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Cat saves owner by detecting Cancer
cnews.canoe.ca, Karen Nichols - www.catster.com
This was no ordinary CAT scan. Man credits feline friend's paws of life for discovery of large tumor Lionel Adams believes it saved his life. Now recovering from surgery to remove cancer from his lung, Adams, 59, is crediting his eight-year-old feline friend Tiger for alerting him and his family doctor to a mass in his lung. "He would climb into bed and take his paw and drag it Down my left side -- he was adamant there was something there," he said. "And it was right where the cancer was." Adams, who has suffered from bronchitis, asthma and emphysema, had showed no symptoms of lung cancer before his kitty's bizarre examination.
But about seven months ago, after mentioning the cat's strange behavior to his family doctor, he was referred to a specialist who caught the disease at stage one in his left lung. "They did an X-ray, they spotted something on the left side," he said. 1
To get rid of the cancer, doctors removed a piece of his lung about the size of a pop can that had been shredded in half. And now Adams is heralding Tiger as a hero for potentially saving his life. "I think if he hadn't done the pawing part it could have gone on for another five, six months undetected," he said. "I feel like it could have been a lot worse if the cat hadn't had tuned in to something there, to something he felt was wrong. "I would say he's my hero." Barbara Walmer, department head of behavior at the Calgary Humane Society, said though studies reveal dogs are capable of sniffing out cancer and predicting types of seizures in their owners, other pets such as cats have been reported to act in similar ways. "I have heard of it for sure in dogs," she said. "I think we see more predicting in dogs, but for sure many pet owners have reported pets can have a sixth sense when knowing when something is wrong." She said cats have a good sense of smell and can be tuned in to illnesses in humans because they are sensitive to subtle changes in their body language. "If they spend a lot of time with you they learn a whole lot about you, your body language," she said. "When things change because of illness they pick up on it, so whether it's they know if it is cancer or something is changed, we don't know." Either way, Tiger should be credited for potentially saving his owner's life, Walmer said. "Especially with the way it started and how it ended up unfolding ... they really would have not found out if the cat didn't act," she said. "The cat definitely had a role to play in that." Doctors at Calgary's Tom Baker and Edmonton's Cross Cancer centers could not be reached for comment. And that's saying a lot for a cat that has never been one for showing affection.
"He's never had that much to do with me except to come over for a pet," Adams said, with a laugh.
Rescued canine saves owners life
You have probably read or heard of instances where dogs and cats are able to detect sickness and impending death. Here is one such story that will display the love and sensitivity animals have for humans. On a back country road a flea ridden, tick infested dog was thrown from a moving car and by fate, found by it's future owner - we'll call him Joe for this story. Joe's birthday was that particular day and this too felt like a sign that this dog and the relationship with it's owner would be special. After a bath and a delousing, the small dog quickly established herself in her new home by curling up on Joe's pillow and promptly falling asleep. From that point on, she slept at the man's head every night and quickly became attached to him, being his shadow during his waking hours. One night, the dog made an obvious change in her routine, moving from the pillow down to the man's chest where she placed her head firmly on the left side. Joe's attempt to shoo her away didn't work and she stayed there until morning. Soon after this change in her, Joe noticed he was losing weight and his blood pressure was high. Between the connection he felt he had with his sensitive companion and these changes in his body, Joe quickly sought medical help. He discovered he had lung cancer. After an operation, Joe recovered and gives credit to his precious find in saving his life. It has only been recently that science has taken these stories seriously and have offered up an explanation for stories like this. Cancer cells emit a different waste 3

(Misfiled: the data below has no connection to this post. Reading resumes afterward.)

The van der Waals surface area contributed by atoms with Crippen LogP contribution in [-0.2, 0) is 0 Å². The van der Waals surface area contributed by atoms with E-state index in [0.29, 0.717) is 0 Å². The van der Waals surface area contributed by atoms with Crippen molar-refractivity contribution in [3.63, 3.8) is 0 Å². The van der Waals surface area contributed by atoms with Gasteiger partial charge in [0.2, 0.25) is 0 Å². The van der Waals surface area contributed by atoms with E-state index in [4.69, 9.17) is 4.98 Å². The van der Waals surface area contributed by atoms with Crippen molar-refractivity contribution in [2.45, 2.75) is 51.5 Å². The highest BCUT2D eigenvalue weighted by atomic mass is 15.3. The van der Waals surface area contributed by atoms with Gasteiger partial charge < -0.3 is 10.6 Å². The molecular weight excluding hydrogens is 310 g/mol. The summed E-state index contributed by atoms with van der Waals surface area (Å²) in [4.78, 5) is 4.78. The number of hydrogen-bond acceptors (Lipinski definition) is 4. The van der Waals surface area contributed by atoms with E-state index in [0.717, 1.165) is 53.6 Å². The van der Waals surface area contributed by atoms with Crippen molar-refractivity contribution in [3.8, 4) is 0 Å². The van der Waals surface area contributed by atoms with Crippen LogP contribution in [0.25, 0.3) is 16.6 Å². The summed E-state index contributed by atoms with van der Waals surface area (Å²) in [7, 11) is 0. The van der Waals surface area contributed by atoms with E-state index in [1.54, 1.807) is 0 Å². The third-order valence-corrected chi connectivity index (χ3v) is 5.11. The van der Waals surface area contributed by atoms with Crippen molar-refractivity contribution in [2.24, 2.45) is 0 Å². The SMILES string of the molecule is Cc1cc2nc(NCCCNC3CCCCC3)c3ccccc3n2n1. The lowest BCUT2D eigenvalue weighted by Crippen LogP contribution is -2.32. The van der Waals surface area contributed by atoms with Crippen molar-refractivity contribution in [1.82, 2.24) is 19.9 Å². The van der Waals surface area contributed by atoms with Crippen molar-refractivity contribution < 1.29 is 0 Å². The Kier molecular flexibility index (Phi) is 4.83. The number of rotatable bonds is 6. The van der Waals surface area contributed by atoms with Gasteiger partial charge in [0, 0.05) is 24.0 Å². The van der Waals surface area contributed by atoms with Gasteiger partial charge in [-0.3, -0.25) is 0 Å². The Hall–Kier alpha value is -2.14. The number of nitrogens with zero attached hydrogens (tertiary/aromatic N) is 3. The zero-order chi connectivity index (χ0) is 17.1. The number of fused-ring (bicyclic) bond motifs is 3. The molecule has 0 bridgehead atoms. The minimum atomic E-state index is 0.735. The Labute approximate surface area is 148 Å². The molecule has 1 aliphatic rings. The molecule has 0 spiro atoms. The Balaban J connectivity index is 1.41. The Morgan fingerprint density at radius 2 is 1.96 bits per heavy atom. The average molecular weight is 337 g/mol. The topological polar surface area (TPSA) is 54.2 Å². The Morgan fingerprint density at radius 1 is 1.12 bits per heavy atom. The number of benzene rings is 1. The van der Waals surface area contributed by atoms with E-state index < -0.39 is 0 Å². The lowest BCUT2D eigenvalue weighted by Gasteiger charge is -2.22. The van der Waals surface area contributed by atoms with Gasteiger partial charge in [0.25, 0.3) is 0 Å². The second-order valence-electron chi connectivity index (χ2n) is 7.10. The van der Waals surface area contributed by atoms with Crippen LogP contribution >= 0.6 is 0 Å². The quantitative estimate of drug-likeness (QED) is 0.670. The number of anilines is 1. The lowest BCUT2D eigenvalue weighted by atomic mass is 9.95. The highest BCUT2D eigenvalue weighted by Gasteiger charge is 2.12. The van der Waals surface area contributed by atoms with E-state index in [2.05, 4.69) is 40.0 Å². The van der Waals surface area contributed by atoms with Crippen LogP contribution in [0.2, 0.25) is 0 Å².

product from healthy cells. Possessing a keen sense of smell enables dogs to detect the disease in the very early stages.
Dogs That Detect Cancer
A dogs abilty to identify smells is far superior to a human being. They can detect smells somewhere between 1,000 to 10,000 better, and are now being called upon to use that ability to detect cancer. This study published in Integrative Cancer Therapies, indicates that the cancer detecting dogs in the study were able to detect lung cancer 99% of the time, and breast cancer 88% of the time. Interestingly, these were not dogs that had years of training. They were ordinary household dogs that were only given a few weeks of training. Cancer and Bio-detection Dogs is a charity that trains dogs to detect cancer and diabetes. There was a recent news article about Cancer and Bio-detection Dogs, describing a homeless dog they recently adopted to train in cancer detection. Casper was at a shelter for 3 months, but no one wanted to adopt him because he was so hyper. The Cancer and Bio-detection Dogs spokesperson had this to say about Casper, "Casper is a very highly driven, highly active animal. He's not really an ideal family pet as he wants to use his brain all the time. This can make a dog disruptive in the home but it makes Casper perfect for us. What we do requires very bright and energetic dogs that love to work. So far, it's early days, but Casper is showing all the right signs. He's fantastic."
Cancer and Bio-detection Dogs is a new charity that works in partnership with researchers from the Buckinghamshire Hospitals NHS Trust. They specialize in training dogs to detect cancer with breath or urine samples. In addition, they train dogs to detect low blood sugar in human beings that suffer from diabetes. Source: www.cocothebloggingdog.com Dogs Sniff Out Cancer